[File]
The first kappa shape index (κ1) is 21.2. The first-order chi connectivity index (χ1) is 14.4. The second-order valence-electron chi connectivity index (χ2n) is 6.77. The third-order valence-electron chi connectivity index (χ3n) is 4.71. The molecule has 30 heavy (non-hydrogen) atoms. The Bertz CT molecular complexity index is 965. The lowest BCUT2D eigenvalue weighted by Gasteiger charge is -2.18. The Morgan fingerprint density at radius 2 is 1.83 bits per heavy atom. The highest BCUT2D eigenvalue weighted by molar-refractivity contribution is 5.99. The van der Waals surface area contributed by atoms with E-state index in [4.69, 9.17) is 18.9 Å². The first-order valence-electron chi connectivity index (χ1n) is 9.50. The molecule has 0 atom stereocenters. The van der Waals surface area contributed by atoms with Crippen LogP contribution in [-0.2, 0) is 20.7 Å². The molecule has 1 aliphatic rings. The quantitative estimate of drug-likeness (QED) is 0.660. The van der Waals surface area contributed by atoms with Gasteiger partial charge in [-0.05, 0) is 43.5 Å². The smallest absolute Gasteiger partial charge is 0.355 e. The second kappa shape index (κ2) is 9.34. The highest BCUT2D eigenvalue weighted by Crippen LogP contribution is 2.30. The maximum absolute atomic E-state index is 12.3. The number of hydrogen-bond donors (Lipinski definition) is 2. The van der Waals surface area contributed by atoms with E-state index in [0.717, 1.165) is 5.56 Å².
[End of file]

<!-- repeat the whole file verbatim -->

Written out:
The first kappa shape index (κ1) is 21.2. The first-order chi connectivity index (χ1) is 14.4. The second-order valence-electron chi connectivity index (χ2n) is 6.77. The third-order valence-electron chi connectivity index (χ3n) is 4.71. The molecule has 30 heavy (non-hydrogen) atoms. The Bertz CT molecular complexity index is 965. The lowest BCUT2D eigenvalue weighted by Gasteiger charge is -2.18. The Morgan fingerprint density at radius 2 is 1.83 bits per heavy atom. The highest BCUT2D eigenvalue weighted by molar-refractivity contribution is 5.99. The van der Waals surface area contributed by atoms with E-state index in [4.69, 9.17) is 18.9 Å². The first-order valence-electron chi connectivity index (χ1n) is 9.50. The molecule has 0 atom stereocenters. The van der Waals surface area contributed by atoms with Crippen LogP contribution in [-0.2, 0) is 20.7 Å². The molecule has 1 aliphatic rings. The quantitative estimate of drug-likeness (QED) is 0.660. The van der Waals surface area contributed by atoms with Gasteiger partial charge in [-0.05, 0) is 43.5 Å². The smallest absolute Gasteiger partial charge is 0.355 e. The second kappa shape index (κ2) is 9.34. The highest BCUT2D eigenvalue weighted by Crippen LogP contribution is 2.30. The maximum absolute atomic E-state index is 12.3. The number of hydrogen-bond donors (Lipinski definition) is 2. The van der Waals surface area contributed by atoms with E-state index in [0.717, 1.165) is 5.56 Å².